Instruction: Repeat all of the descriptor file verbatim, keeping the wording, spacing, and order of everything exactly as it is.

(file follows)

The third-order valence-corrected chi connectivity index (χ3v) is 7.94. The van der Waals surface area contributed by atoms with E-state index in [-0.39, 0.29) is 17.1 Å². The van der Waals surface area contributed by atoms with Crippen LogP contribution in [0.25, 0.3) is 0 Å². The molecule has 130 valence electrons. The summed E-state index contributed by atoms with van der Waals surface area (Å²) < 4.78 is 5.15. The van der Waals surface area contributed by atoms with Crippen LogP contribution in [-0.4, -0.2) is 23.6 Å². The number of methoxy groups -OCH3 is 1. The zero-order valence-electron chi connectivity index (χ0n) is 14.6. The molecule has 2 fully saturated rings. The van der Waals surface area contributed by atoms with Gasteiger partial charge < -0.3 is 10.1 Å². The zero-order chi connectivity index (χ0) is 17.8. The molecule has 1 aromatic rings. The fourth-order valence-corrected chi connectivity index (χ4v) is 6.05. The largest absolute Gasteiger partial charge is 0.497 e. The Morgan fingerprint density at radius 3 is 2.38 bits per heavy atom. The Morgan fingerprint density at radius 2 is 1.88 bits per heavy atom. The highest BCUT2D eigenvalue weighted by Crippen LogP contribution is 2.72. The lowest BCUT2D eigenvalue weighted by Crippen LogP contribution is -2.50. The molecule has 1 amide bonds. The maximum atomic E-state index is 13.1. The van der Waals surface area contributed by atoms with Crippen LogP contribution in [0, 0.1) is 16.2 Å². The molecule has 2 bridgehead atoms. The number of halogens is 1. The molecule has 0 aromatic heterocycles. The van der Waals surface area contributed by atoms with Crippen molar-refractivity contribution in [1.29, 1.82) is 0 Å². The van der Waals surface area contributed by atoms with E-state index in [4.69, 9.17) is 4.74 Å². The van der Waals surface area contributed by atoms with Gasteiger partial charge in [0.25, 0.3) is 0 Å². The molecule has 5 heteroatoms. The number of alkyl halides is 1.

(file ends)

The third-order valence-corrected chi connectivity index (χ3v) is 7.94. The van der Waals surface area contributed by atoms with E-state index in [-0.39, 0.29) is 17.1 Å². The van der Waals surface area contributed by atoms with Crippen LogP contribution in [0.25, 0.3) is 0 Å². The molecule has 130 valence electrons. The summed E-state index contributed by atoms with van der Waals surface area (Å²) < 4.78 is 5.15. The van der Waals surface area contributed by atoms with Crippen LogP contribution in [-0.4, -0.2) is 23.6 Å². The number of methoxy groups -OCH3 is 1. The zero-order valence-electron chi connectivity index (χ0n) is 14.6. The molecule has 2 fully saturated rings. The van der Waals surface area contributed by atoms with Gasteiger partial charge < -0.3 is 10.1 Å². The zero-order chi connectivity index (χ0) is 17.8. The molecule has 1 aromatic rings. The fourth-order valence-corrected chi connectivity index (χ4v) is 6.05. The largest absolute Gasteiger partial charge is 0.497 e. The Morgan fingerprint density at radius 3 is 2.38 bits per heavy atom. The Morgan fingerprint density at radius 2 is 1.88 bits per heavy atom. The highest BCUT2D eigenvalue weighted by Crippen LogP contribution is 2.72. The lowest BCUT2D eigenvalue weighted by Crippen LogP contribution is -2.50. The molecule has 1 amide bonds. The maximum atomic E-state index is 13.1. The van der Waals surface area contributed by atoms with Crippen LogP contribution in [0, 0.1) is 16.2 Å². The molecule has 2 bridgehead atoms. The number of halogens is 1. The molecule has 0 aromatic heterocycles. The van der Waals surface area contributed by atoms with Crippen molar-refractivity contribution in [1.29, 1.82) is 0 Å². The van der Waals surface area contributed by atoms with E-state index in [4.69, 9.17) is 4.74 Å². The van der Waals surface area contributed by atoms with Gasteiger partial charge in [0.25, 0.3) is 0 Å². The molecule has 5 heteroatoms. The number of alkyl halides is 1.